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Shop around so you'll be smiling too.

Shop around so you'll be smiling too.

As new car sales languish, dealers are increasing the promotion of repair and collision services to make up for the lost revenue. If you aren’t careful, you could end up paying too much for their services. A new study from the Automotive Aftermarket Industry Association says that consumers paid $11.7 billion too much last year for parts and service.

To arrive at this conclusion AAIA compared the parts and labor costs of 10 vehicle repair jobs for domestic and import brand vehicles in six cities, including Boston, Newark, Atlanta, St. Louis, Los Angeles and Seattle. The study revealed what AIAI called “dramatic differences” in the costs of parts and labor between domestic and import brands, and from city to city. For example, car owners in Los Angeles and Atlanta pay as much as 47% more at dealerships than independent repair shops for repairs; Boston and Seattle repairs at dealerships were only 20% higher.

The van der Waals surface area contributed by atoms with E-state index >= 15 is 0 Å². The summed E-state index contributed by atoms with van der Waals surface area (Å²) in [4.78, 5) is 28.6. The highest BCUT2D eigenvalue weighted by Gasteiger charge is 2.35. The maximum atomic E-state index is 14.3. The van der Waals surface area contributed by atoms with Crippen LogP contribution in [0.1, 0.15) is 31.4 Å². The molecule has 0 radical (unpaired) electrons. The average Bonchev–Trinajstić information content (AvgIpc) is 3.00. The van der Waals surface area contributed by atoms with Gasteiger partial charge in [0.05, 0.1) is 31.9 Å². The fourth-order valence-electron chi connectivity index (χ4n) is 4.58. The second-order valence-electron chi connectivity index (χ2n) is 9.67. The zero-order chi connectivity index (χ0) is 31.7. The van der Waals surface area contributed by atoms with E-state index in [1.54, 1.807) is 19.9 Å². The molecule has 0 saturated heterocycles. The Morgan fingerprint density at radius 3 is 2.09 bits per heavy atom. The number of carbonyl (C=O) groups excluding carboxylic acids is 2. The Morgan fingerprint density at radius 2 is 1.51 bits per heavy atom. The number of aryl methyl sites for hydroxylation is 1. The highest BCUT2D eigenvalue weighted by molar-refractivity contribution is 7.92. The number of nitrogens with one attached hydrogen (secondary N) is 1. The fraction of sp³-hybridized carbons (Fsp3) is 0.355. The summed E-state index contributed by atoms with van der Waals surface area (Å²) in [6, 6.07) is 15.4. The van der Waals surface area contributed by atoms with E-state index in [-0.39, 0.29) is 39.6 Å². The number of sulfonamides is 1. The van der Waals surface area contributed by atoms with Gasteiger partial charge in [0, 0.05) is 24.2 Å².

“In response to repeated requests by congressional leaders studying the merits of the Motor Vehicle Owners’ Right to Repair legislation, AAIA commissioned a study to once and for all provide a comprehensive analysis that validated the contention that it costs consumers more to repair their vehicle at new car dealerships than at independent repair shops,” says Kathleen Schmatz, AAIA president and CEO. AAIA represents more than 100,000 repair shops, parts stores and distributors.

Electronic diagnostic tools are expensive and specialized.

Electronic diagnostic tools are expensive and specialized, a cost passed on to you.

As electronics and onboard computers have completely taken over the monitoring and control of critical areas of a vehicle — brakes, tire pressure, steering, air bags, fuel delivery, ignition, oil change intervals, theft prevention, emission controls — car owners are being forced to return to dealerships since independent shops do not have inexpensive access to necessary diagnostic equipment, troubleshooting codes and specialized tools.

A survey by AAA, a non-profit automobile club with more than 50 million members shows that about 10% consumers were unhappy with their most recent visit to a repair facility. The biggest complaints are the inability to fix problems on the first visit or to diagnose problems properly.